2 of 2 people found this review helpful
Great to drive, horrible to maintain
By Plova on
2001 Audi A6 2.8 Avant Quattro AWD 4dr Wagon (2.8L 6cyl 5A)
Where to start ? Bought a 2001 A6 avant in 2006 with 106K on the clock. Car was in very good shape.
Within a year started having some issue.
Did timing belt replacement which is normal maintenance (about $500 in Audi parts if you do yourself). Have replaced the ABS module, 2 combi (EGR) valves, valve cover gaskets, etc.
At 149K had to replace 3 steering arms ($700 at shop).
Now transmission is acting up and need to replace at 151K.
Still have problems with secondary air system and was told by tech probably carbon build up in intake manifold after all other attempted repairs. Great car to drive but very expensive if you don't do the repairs yourself.
Performance and handling - fun to drive.
For a wagon it is impressive.
Quattro system excellent in snow and adverse weather.
Good visibility and comfortable.
Interior of car is very good build quality - no squeaks or rattles, even after 150K.
Very surprised at suspension.
Was looking a new shock by Audi tech asked why ?
Hardly any bounce after recoil.
Has the foundation of a very good car but has too many common failures.
Improvements - in listed format.
These failures are very common on the A6(C5) 2.8l platform (99-2001).
1.) ABS brake module (rebuild is about $200)
2.) Instrument panel - driver info center. The pixels almost always fade on every car.
3.)Secondary air system carbon build up problem- this is still an issue with the newer Audis.
4.) Prone to oil leaks, partly due to plugging of the crankcase breather system.
5.) Serviceability - ie. you need to remove the bumper & other parts to service timing belt.
If you are going to buy Audi in this model year I would suggest buying a VAG-COM reader to diagnose inevitable check engine light codes. This is a difficult car to work on.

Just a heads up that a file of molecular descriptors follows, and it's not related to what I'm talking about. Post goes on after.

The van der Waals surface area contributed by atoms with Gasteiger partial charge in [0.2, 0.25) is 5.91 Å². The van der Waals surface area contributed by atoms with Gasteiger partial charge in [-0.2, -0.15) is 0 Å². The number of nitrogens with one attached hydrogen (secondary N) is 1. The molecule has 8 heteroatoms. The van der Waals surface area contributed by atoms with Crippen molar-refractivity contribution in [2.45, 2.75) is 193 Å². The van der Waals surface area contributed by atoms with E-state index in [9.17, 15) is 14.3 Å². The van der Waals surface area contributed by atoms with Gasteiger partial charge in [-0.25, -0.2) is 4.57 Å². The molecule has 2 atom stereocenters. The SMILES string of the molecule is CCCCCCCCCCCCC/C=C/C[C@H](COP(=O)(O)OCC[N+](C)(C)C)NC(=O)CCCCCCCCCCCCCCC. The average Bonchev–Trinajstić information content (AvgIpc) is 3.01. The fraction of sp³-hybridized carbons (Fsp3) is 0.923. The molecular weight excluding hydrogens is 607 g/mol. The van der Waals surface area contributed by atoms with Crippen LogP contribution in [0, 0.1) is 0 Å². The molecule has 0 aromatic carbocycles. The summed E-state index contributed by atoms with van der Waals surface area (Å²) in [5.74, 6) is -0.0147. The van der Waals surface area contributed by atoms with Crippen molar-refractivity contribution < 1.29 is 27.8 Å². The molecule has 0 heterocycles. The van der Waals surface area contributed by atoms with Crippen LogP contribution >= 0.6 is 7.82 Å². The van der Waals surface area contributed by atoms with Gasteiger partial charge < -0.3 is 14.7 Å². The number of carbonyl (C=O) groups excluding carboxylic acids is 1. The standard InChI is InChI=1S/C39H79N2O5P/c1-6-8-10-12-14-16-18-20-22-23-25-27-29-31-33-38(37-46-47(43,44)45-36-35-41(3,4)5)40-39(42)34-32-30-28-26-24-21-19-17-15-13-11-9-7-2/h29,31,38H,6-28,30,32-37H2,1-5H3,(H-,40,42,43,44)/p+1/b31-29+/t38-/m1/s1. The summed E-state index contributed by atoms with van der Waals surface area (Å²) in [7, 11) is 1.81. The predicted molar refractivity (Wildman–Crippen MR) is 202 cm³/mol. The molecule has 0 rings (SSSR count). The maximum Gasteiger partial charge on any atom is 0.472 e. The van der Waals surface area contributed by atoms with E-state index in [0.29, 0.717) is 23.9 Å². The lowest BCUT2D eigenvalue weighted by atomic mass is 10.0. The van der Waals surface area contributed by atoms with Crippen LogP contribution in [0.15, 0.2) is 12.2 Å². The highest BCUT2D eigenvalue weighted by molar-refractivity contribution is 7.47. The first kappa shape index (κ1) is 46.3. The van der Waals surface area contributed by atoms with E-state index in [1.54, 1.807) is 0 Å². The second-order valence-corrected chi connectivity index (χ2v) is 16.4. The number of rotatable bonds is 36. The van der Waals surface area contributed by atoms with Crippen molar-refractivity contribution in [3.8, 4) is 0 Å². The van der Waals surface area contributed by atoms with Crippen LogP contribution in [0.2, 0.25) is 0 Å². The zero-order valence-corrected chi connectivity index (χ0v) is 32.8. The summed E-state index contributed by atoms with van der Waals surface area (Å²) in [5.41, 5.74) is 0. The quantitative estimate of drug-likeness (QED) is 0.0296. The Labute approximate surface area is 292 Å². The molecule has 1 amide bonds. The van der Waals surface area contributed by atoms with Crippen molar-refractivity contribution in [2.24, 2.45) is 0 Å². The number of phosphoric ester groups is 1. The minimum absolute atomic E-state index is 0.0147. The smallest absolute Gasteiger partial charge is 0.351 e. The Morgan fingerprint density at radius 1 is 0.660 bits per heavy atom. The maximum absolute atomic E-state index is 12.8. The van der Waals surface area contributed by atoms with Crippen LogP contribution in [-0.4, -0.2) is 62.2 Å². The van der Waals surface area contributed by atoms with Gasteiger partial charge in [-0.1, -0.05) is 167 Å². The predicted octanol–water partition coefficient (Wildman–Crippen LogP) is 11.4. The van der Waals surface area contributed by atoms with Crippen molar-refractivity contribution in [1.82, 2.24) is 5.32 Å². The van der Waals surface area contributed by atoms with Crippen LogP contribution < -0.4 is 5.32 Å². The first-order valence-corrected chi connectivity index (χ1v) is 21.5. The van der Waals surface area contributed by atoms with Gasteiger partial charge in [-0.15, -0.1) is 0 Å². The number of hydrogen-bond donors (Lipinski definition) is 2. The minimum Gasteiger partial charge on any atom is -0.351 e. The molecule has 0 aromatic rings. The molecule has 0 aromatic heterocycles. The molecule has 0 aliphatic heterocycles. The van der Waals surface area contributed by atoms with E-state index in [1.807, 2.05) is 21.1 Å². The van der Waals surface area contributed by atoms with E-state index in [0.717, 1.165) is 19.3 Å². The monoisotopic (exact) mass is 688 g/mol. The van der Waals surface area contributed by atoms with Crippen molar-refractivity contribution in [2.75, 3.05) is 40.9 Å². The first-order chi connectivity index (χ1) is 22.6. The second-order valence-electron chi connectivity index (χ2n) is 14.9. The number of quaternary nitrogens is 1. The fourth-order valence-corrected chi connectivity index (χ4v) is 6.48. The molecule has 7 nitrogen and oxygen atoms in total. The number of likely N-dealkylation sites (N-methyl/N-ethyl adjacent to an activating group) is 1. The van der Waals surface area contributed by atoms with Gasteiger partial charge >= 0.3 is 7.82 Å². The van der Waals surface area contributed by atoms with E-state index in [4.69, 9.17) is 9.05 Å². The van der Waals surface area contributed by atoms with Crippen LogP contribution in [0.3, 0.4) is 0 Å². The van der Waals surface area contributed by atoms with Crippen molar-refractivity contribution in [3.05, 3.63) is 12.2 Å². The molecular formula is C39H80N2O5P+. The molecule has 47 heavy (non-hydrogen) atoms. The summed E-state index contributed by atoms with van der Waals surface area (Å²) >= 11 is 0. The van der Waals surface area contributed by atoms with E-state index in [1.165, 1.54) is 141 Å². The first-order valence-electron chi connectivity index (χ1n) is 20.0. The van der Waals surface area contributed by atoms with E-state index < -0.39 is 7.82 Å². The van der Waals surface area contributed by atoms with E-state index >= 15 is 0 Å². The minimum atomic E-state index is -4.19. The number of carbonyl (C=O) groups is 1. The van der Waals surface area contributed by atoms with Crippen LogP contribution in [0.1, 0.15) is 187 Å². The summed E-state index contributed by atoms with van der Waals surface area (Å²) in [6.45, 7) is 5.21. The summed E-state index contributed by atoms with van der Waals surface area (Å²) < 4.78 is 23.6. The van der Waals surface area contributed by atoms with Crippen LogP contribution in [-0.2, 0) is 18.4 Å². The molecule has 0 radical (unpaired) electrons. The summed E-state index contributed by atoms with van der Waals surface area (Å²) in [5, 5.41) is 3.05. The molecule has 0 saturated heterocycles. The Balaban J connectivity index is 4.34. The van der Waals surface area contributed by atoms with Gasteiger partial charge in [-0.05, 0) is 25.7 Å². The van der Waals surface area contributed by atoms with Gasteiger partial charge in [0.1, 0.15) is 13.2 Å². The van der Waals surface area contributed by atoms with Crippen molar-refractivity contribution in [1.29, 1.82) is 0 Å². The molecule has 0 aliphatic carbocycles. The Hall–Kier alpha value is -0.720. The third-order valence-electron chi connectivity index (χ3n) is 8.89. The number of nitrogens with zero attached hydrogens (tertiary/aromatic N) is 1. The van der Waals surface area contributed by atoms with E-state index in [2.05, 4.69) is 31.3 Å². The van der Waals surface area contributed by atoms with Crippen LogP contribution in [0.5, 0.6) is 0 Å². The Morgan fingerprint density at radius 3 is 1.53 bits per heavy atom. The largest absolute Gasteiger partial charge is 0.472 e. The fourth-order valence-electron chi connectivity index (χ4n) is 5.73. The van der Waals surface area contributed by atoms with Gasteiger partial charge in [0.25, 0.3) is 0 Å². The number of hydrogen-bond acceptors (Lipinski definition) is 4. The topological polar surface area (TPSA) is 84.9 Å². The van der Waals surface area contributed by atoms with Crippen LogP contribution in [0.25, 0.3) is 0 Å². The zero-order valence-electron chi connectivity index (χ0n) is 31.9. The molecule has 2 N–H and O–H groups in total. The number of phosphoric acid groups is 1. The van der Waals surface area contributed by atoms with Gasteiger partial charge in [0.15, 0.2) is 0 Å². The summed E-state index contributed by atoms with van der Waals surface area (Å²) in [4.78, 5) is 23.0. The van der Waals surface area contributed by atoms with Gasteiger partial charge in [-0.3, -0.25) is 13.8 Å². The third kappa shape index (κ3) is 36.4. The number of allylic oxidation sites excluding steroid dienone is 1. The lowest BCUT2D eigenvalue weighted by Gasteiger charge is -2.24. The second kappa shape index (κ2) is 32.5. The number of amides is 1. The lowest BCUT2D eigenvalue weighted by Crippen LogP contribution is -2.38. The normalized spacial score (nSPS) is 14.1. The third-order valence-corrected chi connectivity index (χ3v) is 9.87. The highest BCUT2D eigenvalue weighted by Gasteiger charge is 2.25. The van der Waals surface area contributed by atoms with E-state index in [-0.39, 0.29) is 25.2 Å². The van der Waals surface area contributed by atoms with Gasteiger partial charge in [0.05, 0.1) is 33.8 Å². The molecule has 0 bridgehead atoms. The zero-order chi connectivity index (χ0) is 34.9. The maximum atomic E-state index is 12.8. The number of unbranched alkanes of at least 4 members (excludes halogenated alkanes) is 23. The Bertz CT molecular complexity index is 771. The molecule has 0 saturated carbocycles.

A follow up to my previous post.
Since transmission was failing I park the car until I could find a good used one as the value of the car did not justify doing a rebuild.
After much research and after I found a low mileage used transmission (EKD code) I have found that there seems to be a built in defect in these transmissions.
The problem is with the bushing that connect the pump to the torque converter.
This will eventually spin off from the pump to the torque converter and after time will ruin the transmission.
It even started doing this on the used transmission but did not do damage to the internals.
It is not a matter of "if" but when the tramsmission will fail.
The 2001 MY A6's came with two codes, EKD and FAS.
I do not know of this was the problem in the FAS as well but it effects all EKD transmission made by ZF.
Also, the secondary air problem I referred to earlier was not from carbon build up.
I removed the intake and found there was little carbon build up for the amount of miles (151K).
Only two things that it can be is a bad air pump (vacuum seem fine) or bad celonoid switch.